Gravity strikes: VU’s CEO Messier gets lockout treatment instead of customer lock-in

In October 2000, I called VU a "fast follower to the loser," railing its misguided me-too strategy inspired by AOL TW. In this post I also thought Yahoo wanted to be a software company, but Semel took the opposite direction (and I’m not sure he’ll still be here two years down the road, looking at how uninspired Yahoo has become.) Finally Messier is out, his convergence strategy now fully exposed as a stupid excuse for thinking (main finding from his book: "AOL did it, it changes everything so we have to copy them"). Here’s another exec becoming roadkill to the "Internet consumer vision."
Expect VU to be dismembered. It’s high time these conglomerates supposedly built for integration purposes, were exposed as the 80’s-like diversified groups they really are. There’s no point putting a water utility with a cell phone company with a media group. It takes forever to integrate, there’s often less combined value than promised, and investors can get diversification simply by buying a mix of stocks. If you hear "1+1=3" as a rationale for a merger, cringe. When I worked at AT&T GIS in 1995, you could still find NCR letter paper 4 years after the merger, and just before AT&T split itself from what became Lucent and… NCR back again!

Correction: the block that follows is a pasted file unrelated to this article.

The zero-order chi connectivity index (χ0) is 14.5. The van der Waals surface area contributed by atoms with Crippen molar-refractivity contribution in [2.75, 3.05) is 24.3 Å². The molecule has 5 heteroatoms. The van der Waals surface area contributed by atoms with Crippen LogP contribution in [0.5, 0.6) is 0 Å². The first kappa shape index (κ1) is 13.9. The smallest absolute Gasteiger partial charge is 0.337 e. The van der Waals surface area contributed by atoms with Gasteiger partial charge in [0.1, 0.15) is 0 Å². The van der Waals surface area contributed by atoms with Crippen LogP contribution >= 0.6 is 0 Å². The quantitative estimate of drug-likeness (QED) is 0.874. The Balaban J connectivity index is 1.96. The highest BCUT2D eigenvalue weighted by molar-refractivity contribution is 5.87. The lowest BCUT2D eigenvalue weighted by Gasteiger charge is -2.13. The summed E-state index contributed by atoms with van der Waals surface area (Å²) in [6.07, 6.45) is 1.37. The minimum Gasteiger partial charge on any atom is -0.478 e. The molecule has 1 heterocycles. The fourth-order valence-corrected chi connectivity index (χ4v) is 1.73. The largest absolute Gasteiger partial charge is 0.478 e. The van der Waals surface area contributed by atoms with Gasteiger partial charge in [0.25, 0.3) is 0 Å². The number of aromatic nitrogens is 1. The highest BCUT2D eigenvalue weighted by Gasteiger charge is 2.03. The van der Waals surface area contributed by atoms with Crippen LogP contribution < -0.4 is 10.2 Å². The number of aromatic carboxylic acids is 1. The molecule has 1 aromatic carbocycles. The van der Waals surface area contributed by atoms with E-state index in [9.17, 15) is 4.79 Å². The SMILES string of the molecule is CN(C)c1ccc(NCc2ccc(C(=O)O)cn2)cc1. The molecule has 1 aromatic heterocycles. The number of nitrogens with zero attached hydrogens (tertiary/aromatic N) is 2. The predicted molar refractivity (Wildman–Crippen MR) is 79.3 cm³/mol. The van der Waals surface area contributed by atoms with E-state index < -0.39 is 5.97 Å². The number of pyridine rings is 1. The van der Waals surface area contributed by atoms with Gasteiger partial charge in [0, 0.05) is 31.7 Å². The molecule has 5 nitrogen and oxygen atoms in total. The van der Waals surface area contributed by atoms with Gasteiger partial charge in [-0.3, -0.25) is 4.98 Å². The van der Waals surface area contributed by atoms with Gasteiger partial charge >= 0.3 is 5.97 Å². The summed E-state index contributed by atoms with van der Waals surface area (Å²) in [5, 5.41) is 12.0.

Mergers are a good way to absorb competitors and relieve some pricing pressure from the marketplace, while it’s a lot harder to get added value from them. Besides, you often can get the same benefits at a lower cost/risk from partnerships. And if what your department produces is sub-par in its industry, don’t expect much cross-divisional support from elsewhere in the company. The other guys don’t want to lose their business because they pitched your crap to their customers. But they’ll have to resist your attempts at forcing them, and that’s time wasted internally instead of making more business. Oh, by the way, why did I join AT&T at the time? Convergence of telephony and computing was about to explode, or so I thought, young and naive that I was at the time.
More seasoned professionals should know better, and companies would gain spending less time chasing dreams of owning customers through pseudo-vertical integration (Vivendi tried "directly from the sewers to your ears," and are shoked! at the result), and more time doing a better job servicing them in the natural space they’re in.
07/02/02 update: France Inc. Follies.

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